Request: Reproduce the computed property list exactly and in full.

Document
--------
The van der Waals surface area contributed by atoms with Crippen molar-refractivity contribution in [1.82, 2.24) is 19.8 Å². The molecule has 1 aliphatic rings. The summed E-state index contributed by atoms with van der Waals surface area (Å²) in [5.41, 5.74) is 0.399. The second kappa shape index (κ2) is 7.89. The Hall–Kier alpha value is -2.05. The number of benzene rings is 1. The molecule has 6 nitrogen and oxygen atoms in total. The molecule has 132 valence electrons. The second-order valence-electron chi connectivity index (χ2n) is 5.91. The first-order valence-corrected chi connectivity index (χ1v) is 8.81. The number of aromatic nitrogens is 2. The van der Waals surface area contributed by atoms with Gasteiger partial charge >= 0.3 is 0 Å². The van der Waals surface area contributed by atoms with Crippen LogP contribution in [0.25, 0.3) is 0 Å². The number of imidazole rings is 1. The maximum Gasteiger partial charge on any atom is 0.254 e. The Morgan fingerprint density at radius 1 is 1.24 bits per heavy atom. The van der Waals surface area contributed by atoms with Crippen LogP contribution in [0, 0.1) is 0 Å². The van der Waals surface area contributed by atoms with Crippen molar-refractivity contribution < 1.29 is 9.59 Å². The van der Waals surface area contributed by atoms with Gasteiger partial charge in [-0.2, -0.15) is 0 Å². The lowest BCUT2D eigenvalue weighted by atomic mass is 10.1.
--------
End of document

The van der Waals surface area contributed by atoms with Crippen molar-refractivity contribution in [1.82, 2.24) is 19.8 Å². The molecule has 1 aliphatic rings. The summed E-state index contributed by atoms with van der Waals surface area (Å²) in [5.41, 5.74) is 0.399. The second kappa shape index (κ2) is 7.89. The Hall–Kier alpha value is -2.05. The number of benzene rings is 1. The molecule has 6 nitrogen and oxygen atoms in total. The molecule has 132 valence electrons. The second-order valence-electron chi connectivity index (χ2n) is 5.91. The first-order valence-corrected chi connectivity index (χ1v) is 8.81. The number of aromatic nitrogens is 2. The van der Waals surface area contributed by atoms with Gasteiger partial charge >= 0.3 is 0 Å². The van der Waals surface area contributed by atoms with Crippen LogP contribution in [0.25, 0.3) is 0 Å². The number of imidazole rings is 1. The maximum Gasteiger partial charge on any atom is 0.254 e. The Morgan fingerprint density at radius 1 is 1.24 bits per heavy atom. The van der Waals surface area contributed by atoms with Crippen LogP contribution in [0, 0.1) is 0 Å². The van der Waals surface area contributed by atoms with Crippen molar-refractivity contribution < 1.29 is 9.59 Å². The van der Waals surface area contributed by atoms with Gasteiger partial charge in [-0.2, -0.15) is 0 Å². The lowest BCUT2D eigenvalue weighted by atomic mass is 10.1.